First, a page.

Extremes make news

Pat Robertson thinks we should kill Venezuelan President Hugo Chavez, because he’s a “terrific danger” to the U.S. I used to work for the guy (Robertson, not Chavez), so the story got my attention. Robertson’s extreme views on matters political not only distance him — and by proxy his followers — from the very people he wishes to evangelize, but also provide great fodder his political enemies.

My liberal friends wonder how anybody could possibly be fooled by this kind of nonsense.

So later, Ed Cone points to a New York Times piece on religion and science, where this statement is found above-the-fold:

Can you be a good scientist and believe in God?

Reaction from one of the panelists, all Nobel laureates, was quick and sharp. “No!” declared Herbert A. Hauptman, who shared the chemistry prize in 1985 for his work on the structure of crystals.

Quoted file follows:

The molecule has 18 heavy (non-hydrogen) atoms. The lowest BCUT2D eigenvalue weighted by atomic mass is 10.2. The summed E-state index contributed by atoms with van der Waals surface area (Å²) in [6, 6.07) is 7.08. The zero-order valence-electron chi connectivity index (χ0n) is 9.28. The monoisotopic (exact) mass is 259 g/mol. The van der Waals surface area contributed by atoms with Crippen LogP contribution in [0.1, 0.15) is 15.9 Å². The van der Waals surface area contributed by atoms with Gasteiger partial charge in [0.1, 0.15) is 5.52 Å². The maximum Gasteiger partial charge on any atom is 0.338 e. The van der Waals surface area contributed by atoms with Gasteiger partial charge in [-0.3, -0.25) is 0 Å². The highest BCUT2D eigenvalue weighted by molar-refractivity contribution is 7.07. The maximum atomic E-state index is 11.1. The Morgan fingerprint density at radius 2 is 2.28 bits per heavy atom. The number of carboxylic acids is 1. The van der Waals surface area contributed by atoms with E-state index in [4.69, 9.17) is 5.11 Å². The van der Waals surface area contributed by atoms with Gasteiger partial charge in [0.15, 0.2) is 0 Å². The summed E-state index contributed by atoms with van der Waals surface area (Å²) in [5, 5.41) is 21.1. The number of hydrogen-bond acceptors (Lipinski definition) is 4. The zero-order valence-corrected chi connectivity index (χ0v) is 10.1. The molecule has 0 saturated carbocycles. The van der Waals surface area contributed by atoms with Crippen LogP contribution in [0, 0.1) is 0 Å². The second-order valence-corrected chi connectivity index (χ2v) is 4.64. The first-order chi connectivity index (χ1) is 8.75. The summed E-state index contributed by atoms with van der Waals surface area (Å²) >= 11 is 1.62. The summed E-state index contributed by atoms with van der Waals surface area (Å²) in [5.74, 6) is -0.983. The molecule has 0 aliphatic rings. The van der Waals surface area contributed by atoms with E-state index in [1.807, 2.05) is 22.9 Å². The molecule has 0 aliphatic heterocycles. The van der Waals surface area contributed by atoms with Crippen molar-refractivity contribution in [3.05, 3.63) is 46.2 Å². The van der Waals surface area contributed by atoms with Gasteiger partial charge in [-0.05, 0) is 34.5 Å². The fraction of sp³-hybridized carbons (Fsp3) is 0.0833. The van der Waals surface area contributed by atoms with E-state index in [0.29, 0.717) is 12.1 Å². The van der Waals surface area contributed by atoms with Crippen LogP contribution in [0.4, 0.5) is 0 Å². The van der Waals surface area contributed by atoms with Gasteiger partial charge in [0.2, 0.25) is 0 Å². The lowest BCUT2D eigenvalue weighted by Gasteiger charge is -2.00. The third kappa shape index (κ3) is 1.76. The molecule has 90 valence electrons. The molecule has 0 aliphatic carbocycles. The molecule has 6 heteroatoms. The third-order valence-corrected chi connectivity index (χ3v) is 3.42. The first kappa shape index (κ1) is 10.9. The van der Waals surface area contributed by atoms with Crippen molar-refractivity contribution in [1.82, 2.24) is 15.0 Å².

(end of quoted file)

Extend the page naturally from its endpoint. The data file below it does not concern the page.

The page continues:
Belief in the supernatural, especially belief in God, is not only incompatible with good science, Dr. Hauptman declared, “this kind of belief is damaging to the well-being of the human race.”

Oh really?

To those who believe in God — and especially those with a passionate, evangelical zeal — this is even more outrageous than the idea of assassinating a South American President. And yet we wonder how a televangelist can get away with such stuff.

It is the extremes that make news. Meanwhile, the rest of us keep searching for sanity.


  1. American Christianity — and, increasingly, Christianity worldwide — is nothing more than a branch, a wholly-owned subsidiary, of the Republican party. Ergo, nothing Robertson, Falwell, et al says surprises me anymore. Perhaps Roy Moore should alter his ten commandments graven image to say “Thou Shalt Not Kill, Unless Thou Art Referring to Political Enemies of Jesus’s Little Brother, Bush.”


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